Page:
Women who had organized through the suffragette movement became an active force in the peace movement. In 1925, Carrie Chapman Catt of Iowa, who had established the Women’s Peace Party, created the Committee on the Cause and Cure of War, which gathered five million members and became a force in lobbying for the Kellogg-Briand Pact. Twelve million women planned 48 state conferences to pressure the Senate to ratify the treaty.
Women from many countries organized. Jane Addams of Chicago, renowned in theU.S.as a prominent reformer and advocate for women’s and children’s issues, was active in women’s international peace efforts uniting women at a conference in The Hague, Netherlands, in the wake of World War I. She became the first international president of the Women’s International League of Peace and Freedom, which was a strong supporter of the Kellogg-Briand Pact in the U.S. and Europe. Addams led a delegation delivering 30,000 signatures to the White House and also sent it to Briand in Paris.
These groups and individuals and many more saw in the Kellogg-Briand Pact a worldwide organizational effort to control aggression between nations in a way other than militarily in the hope of having nations work together instead of against each other.
The Kellogg-Briand Pact has never been revoked by either the U.S. or the UN despite the UN’s increasing role in fighting wars. As to outlawing war, the Kellogg-Briand Pact was more direct and stronger than the United Nations Charter, which came into being in 1945 after World War II, and its predecessor, the League of Nations. This is because it outlawed all war — not just aggressive war, which could be rationalized in all kinds of imaginable ways.
There are no loopholes in the Kellogg-Briand Pact. While it does not rule out self-defense, it does not claim self-defense as a justification for going to war. That’s because countries will always claim self-defense as a way to justify going to war. (When the U.S. Senate ratified the treaty, it did add that it must not infringe on the U.S.’s right to defend itself. The U.S. Senate also added, on ratifying it, that it was not obliged to take action against those who violated the treaty.)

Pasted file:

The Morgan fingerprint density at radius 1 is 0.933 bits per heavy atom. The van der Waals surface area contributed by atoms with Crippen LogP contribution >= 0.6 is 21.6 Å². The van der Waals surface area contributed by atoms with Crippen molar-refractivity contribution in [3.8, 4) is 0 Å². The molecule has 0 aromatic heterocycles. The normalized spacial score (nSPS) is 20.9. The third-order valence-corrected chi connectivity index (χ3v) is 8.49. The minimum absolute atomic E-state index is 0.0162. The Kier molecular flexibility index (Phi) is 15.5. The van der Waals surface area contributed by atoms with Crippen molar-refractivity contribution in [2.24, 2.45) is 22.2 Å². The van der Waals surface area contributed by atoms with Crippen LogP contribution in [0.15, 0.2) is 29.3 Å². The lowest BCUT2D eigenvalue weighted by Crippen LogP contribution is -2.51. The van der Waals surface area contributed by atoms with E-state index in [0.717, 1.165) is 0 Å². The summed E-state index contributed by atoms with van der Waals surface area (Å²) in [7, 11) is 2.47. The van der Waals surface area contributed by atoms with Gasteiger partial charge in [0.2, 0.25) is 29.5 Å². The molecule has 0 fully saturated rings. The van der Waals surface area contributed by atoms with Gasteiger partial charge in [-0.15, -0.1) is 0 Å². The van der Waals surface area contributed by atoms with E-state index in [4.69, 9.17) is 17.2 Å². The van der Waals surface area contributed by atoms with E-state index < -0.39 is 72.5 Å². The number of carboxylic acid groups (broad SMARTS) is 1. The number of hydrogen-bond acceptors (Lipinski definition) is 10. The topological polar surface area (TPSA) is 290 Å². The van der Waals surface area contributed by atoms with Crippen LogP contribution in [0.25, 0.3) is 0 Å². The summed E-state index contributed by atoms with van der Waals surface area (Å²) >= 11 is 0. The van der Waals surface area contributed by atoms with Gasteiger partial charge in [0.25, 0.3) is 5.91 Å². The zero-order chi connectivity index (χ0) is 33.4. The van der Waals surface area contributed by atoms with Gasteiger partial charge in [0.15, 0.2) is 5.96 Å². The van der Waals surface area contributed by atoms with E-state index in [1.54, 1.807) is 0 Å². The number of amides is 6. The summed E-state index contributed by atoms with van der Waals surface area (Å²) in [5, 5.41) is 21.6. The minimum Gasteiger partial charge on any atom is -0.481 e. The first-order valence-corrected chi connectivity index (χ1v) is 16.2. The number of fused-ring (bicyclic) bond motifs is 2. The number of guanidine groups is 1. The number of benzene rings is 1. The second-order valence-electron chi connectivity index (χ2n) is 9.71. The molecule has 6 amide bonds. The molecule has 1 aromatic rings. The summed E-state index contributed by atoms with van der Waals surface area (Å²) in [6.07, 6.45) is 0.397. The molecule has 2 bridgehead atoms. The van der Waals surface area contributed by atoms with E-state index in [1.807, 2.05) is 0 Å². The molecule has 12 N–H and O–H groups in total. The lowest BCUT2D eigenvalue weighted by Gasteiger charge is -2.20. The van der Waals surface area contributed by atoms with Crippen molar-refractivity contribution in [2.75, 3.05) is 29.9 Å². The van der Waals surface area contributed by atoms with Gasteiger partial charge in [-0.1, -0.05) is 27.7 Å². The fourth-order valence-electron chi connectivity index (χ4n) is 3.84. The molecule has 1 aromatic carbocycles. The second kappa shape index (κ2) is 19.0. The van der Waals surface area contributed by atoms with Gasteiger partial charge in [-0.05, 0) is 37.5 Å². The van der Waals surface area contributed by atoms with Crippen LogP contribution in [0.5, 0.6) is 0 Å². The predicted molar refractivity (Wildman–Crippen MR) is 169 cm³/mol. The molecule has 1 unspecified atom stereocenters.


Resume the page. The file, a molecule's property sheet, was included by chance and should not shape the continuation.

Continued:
If there is a weakness in it, it is that the arms merchants undermined it before the ink was dry, something that the Women’s International League for Peace and Freedom was quick to point out.
Aside from being vulnerable to the predatory plans of arms merchants, one criticism leveled against the Kellogg-Briand Pact is that there are no means of enforcement. Its effectiveness has always been a matter of signatories choosing to honor it.
Even though the vast majority of people are unaware of the pact today, many of those in powerful positions must have some idea of its implications. This is because the Kellogg-Briand Pact, which calls war, itself, a “crime against the peace” later served as the legal basis for prosecuting the Nazis at Nuremberg.
Leaders don’t want to be in the position of being prosecuted for waging war. That’s one reason we now have undeclared wars which are called “conflicts,” “police actions,” “humanitarian interventions,” “enforcing sanctions,” and “operations” such as Operation Just Cause and Operation Desert Storm, instead of wars. In addition, the public is not told about some wars at all, as they are conducted covertly.
Veterans for Peace, Chapter 27, has been active in acquiring signatures calling for a national holiday to be observed each Aug. 27 on the anniversary of the signing of the Kellogg-Briand Pact in the hopes that this can begin to change our ideas about war.
By reviving the history of the life and legacy of the man whom one of St. Paul’s most well-traveled streets was named after, we want to get people to think about the reason he was awarded the Nobel Prize for Peace and thus open up the very real possibility of further discussion about how this law came into being, why it did, and why it is important today.
We cannot match, on a case by case basis, all the scenarios that the Pentagon in Washington, D.C. — all its lobbyists — and all the war planners in the world conjure up. As peace advocates, our strength lies in maintaining the belief that it is possible to abolish war once and for all. We may find that outlawing war is in our deeper human nature more than any imagined determination that war is inevitable.
Steve McKeown, a founding member of Veterans for Peace, Chapter 27, is a longtime Twin Cities peace activist and, in addition to other antiwar work, has been working for the proclamation and national holiday to honor the anniversary of the signing of the Kellogg-Briand Pact. [This article was originally published by Women Against Military Madness at wammtoday.]